We get to Shimangus and Jo has to go through what I've just been through. She takes it more calmly than me, but Hadas is beside herself with upset. She cries and hugs Joanna. Meanwhile Rubka looks on from her balcony, strangely detached. Perhaps she finds it hard to express herself in the way that Hadas does so naturally. It is a perfect example of the differences in the characters.

And so it comes to an end. One more night at a good restaurant in Asmara, one more night of beers with some of the VSOs then we take our midnight flight to England via Frankfurt. We leave the meagre lights of Asmara to land about 90 minutes later in the incredible lattice of Dubai, bordered by fountains. Then, after a long while, we finally take off for Europe and our adventure is over.


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Thursday, July 01, 2004

The Whole Hog 

Big Pig
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A VSO party at Terje's! Always a good bet for great food.

This one is extra special because Terje has been given three pigs in return for a favour. There is a community of doctors from Cuba here and some of them have volunteered to butcher and cook the piggies.

From what I've been told, they sliced each pig from chin to tail then laid them open onto hot stones and cooked them there. The process takes hours and results in very fatty but very tender meat. Delicious!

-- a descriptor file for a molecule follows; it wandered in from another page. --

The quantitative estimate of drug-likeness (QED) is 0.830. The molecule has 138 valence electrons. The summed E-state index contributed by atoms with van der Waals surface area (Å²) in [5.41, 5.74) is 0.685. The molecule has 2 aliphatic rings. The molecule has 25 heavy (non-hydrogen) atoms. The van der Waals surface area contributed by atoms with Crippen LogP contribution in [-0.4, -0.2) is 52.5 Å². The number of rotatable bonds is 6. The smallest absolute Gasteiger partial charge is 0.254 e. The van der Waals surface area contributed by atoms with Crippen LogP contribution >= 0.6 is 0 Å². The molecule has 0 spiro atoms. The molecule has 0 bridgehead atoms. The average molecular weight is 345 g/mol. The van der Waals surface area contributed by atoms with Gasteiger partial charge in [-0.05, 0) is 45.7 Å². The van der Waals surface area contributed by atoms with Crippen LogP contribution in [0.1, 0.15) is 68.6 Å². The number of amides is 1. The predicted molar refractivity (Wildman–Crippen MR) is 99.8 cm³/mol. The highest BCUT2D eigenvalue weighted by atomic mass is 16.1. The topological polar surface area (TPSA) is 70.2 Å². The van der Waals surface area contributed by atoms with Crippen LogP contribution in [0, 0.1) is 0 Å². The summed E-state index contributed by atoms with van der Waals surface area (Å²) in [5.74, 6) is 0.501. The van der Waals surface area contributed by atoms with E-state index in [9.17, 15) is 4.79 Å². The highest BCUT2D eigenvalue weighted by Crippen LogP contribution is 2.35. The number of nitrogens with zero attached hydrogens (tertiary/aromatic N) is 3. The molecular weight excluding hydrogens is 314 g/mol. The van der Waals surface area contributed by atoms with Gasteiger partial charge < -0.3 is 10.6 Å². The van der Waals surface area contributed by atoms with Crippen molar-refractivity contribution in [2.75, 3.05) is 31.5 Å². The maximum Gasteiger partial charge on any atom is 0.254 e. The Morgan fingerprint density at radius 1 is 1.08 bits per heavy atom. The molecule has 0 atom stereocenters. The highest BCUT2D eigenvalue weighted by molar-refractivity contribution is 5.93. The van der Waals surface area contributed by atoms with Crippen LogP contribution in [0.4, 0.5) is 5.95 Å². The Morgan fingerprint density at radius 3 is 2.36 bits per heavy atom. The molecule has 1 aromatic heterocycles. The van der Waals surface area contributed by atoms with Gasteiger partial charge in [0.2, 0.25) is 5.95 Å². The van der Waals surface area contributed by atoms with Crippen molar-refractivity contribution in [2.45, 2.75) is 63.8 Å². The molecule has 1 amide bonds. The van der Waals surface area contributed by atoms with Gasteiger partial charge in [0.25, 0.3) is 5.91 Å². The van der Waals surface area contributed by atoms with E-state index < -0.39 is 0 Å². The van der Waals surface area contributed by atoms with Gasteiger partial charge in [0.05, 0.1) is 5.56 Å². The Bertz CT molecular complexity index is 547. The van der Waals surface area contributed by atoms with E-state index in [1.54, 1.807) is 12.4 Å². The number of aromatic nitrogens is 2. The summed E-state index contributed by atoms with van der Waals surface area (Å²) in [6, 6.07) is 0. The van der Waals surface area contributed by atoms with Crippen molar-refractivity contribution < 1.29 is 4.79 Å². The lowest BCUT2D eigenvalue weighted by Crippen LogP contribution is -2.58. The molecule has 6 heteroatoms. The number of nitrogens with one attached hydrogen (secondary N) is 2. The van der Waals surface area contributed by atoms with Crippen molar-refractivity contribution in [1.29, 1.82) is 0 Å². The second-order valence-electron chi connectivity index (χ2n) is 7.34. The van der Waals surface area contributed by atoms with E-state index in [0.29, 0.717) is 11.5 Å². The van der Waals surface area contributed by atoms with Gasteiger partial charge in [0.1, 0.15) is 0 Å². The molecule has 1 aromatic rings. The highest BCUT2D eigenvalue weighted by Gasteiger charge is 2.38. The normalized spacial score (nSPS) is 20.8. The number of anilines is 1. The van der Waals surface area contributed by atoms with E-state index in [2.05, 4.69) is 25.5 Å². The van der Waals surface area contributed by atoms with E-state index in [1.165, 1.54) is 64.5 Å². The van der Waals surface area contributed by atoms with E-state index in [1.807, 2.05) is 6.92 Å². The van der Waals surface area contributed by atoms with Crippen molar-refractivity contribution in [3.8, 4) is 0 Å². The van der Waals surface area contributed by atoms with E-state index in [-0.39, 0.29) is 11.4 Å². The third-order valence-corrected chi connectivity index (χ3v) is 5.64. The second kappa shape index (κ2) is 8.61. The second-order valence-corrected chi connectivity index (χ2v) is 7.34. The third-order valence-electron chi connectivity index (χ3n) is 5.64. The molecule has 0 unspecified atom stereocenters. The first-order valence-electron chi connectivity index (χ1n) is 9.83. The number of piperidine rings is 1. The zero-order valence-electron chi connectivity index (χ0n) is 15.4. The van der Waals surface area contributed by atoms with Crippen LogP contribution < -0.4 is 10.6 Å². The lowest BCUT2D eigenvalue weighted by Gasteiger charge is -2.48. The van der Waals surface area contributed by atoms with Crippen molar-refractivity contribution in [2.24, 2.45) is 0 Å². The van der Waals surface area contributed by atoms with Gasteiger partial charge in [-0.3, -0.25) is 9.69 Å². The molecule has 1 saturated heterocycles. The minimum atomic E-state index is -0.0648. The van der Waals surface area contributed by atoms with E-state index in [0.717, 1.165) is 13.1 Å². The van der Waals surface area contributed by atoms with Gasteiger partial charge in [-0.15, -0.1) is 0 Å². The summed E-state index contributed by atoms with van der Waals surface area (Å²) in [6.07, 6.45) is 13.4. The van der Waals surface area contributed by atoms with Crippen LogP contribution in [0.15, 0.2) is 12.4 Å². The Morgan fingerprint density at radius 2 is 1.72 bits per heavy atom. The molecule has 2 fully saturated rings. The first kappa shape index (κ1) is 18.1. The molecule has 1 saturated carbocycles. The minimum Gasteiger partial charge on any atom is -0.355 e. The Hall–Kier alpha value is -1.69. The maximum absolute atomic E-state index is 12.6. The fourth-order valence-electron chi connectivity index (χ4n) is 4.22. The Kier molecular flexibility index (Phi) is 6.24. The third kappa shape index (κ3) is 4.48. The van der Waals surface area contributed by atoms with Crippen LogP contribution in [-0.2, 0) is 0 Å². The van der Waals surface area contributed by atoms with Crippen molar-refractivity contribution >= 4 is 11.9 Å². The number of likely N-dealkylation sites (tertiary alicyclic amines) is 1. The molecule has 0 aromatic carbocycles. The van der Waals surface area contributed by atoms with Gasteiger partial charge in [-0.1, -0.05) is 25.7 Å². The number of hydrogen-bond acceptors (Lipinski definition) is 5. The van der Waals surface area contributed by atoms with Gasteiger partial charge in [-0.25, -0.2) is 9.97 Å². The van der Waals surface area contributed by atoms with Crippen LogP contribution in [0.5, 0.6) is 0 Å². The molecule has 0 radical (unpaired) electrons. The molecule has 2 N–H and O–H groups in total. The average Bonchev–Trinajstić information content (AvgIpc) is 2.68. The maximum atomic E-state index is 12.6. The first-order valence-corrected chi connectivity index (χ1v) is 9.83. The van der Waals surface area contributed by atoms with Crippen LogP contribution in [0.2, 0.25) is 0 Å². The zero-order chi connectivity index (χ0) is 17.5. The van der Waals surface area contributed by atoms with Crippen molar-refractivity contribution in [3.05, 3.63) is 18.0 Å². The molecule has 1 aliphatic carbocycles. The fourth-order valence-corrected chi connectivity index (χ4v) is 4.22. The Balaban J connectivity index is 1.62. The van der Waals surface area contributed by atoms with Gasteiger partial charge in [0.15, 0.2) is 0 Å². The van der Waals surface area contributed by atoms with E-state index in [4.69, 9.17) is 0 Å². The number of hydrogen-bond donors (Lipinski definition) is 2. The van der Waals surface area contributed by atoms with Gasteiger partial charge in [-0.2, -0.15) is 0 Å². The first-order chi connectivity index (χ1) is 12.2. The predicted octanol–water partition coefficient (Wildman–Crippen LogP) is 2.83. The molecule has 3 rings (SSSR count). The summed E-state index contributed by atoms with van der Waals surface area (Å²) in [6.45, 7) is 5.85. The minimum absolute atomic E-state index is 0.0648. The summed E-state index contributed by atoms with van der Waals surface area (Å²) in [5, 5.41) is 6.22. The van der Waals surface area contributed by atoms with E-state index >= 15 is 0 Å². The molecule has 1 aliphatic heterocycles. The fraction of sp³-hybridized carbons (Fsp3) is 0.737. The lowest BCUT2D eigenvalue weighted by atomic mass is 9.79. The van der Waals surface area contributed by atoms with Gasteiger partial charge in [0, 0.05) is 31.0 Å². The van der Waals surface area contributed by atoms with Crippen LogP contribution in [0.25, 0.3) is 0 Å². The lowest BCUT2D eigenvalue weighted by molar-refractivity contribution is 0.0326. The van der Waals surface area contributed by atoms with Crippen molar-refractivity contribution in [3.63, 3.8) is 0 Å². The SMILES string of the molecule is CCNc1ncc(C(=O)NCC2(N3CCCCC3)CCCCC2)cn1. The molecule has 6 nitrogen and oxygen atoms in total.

Being Cuban, the doctors dance all night long and leave the rest of us exhausted.

Martyrs Day
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June 20th is the day when Eritrea remembers the people that died during the thirty year struggle for independence and the more recent border conflict with Ethiopia.

June 20th is also Jo's birthday.

On Saturday 19th the commemoration starts. In the evening the shops all close and candles are lit in windows and doorways. There is an eerie quiet in the side streets once the shutters have come down. Once we get to Liberation Avenue, we realise where all the people have gone. The street is empty of traffic and full of people walking slowly up and down, carrying candles. Very few bars or restaurants are open so the noise is subdued, apart from the music playing over loudspeakers outside the Ministry of Education, accompanying an art display. A stone relief, about 10 feet high, depicts tragedy under the Ethiopians: a woman is being run over by a tank in the foreground while others are being summarily slaughtered in the background. In front of the sculpture is a tableau featuring a prone mannekin and his overturned bicycle. Blood from the mannekin mingles with paint spilled from the pot he was carrying. I take it he has been shot. Perhaps this was a famous incident but I'm not sure.